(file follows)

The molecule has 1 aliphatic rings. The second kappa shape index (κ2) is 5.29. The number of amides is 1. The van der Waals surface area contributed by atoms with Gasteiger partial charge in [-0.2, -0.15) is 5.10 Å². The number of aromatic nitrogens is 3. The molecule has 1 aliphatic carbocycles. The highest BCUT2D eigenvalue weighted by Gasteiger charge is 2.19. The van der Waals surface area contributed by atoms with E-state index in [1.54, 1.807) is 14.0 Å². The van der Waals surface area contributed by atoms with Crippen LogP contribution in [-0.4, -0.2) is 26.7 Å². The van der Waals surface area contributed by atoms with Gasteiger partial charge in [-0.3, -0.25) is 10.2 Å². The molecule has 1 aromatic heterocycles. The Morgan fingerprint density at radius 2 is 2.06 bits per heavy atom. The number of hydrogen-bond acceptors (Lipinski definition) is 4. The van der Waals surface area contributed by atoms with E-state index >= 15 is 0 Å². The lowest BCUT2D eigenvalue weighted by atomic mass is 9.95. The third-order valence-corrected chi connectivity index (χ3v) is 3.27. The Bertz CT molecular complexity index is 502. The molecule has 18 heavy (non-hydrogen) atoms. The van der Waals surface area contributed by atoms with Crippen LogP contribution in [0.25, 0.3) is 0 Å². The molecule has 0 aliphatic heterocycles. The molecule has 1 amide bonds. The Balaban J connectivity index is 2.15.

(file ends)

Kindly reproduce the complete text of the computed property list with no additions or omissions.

The molecule has 1 aliphatic rings. The second kappa shape index (κ2) is 5.29. The number of amides is 1. The van der Waals surface area contributed by atoms with Gasteiger partial charge in [-0.2, -0.15) is 5.10 Å². The number of aromatic nitrogens is 3. The molecule has 1 aliphatic carbocycles. The highest BCUT2D eigenvalue weighted by Gasteiger charge is 2.19. The van der Waals surface area contributed by atoms with E-state index in [1.54, 1.807) is 14.0 Å². The van der Waals surface area contributed by atoms with Crippen LogP contribution in [-0.4, -0.2) is 26.7 Å². The van der Waals surface area contributed by atoms with Gasteiger partial charge in [-0.3, -0.25) is 10.2 Å². The molecule has 1 aromatic heterocycles. The Morgan fingerprint density at radius 2 is 2.06 bits per heavy atom. The number of hydrogen-bond acceptors (Lipinski definition) is 4. The van der Waals surface area contributed by atoms with E-state index >= 15 is 0 Å². The lowest BCUT2D eigenvalue weighted by atomic mass is 9.95. The third-order valence-corrected chi connectivity index (χ3v) is 3.27. The Bertz CT molecular complexity index is 502. The molecule has 18 heavy (non-hydrogen) atoms. The van der Waals surface area contributed by atoms with Crippen LogP contribution in [0.25, 0.3) is 0 Å². The molecule has 0 aliphatic heterocycles. The molecule has 1 amide bonds. The Balaban J connectivity index is 2.15.